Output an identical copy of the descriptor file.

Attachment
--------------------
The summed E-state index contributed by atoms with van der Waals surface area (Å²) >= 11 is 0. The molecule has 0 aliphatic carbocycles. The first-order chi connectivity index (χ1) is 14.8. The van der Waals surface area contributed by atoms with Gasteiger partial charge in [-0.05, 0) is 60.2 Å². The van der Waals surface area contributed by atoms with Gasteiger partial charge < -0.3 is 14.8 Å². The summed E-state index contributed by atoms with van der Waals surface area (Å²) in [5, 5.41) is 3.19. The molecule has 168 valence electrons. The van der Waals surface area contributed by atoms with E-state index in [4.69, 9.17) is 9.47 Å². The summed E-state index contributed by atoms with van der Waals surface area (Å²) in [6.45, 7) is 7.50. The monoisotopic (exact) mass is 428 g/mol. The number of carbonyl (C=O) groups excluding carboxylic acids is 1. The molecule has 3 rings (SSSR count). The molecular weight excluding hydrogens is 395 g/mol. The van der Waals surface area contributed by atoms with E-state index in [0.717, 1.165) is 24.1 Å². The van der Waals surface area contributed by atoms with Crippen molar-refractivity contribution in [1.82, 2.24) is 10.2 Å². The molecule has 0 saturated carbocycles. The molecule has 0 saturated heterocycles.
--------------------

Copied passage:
The summed E-state index contributed by atoms with van der Waals surface area (Å²) >= 11 is 0. The molecule has 0 aliphatic carbocycles. The first-order chi connectivity index (χ1) is 14.8. The van der Waals surface area contributed by atoms with Gasteiger partial charge in [-0.05, 0) is 60.2 Å². The van der Waals surface area contributed by atoms with Gasteiger partial charge < -0.3 is 14.8 Å². The summed E-state index contributed by atoms with van der Waals surface area (Å²) in [5, 5.41) is 3.19. The molecule has 168 valence electrons. The van der Waals surface area contributed by atoms with E-state index in [4.69, 9.17) is 9.47 Å². The summed E-state index contributed by atoms with van der Waals surface area (Å²) in [6.45, 7) is 7.50. The monoisotopic (exact) mass is 428 g/mol. The number of carbonyl (C=O) groups excluding carboxylic acids is 1. The molecule has 3 rings (SSSR count). The molecular weight excluding hydrogens is 395 g/mol. The van der Waals surface area contributed by atoms with E-state index in [0.717, 1.165) is 24.1 Å². The van der Waals surface area contributed by atoms with Crippen molar-refractivity contribution in [1.82, 2.24) is 10.2 Å². The molecule has 0 saturated carbocycles. The molecule has 0 saturated heterocycles.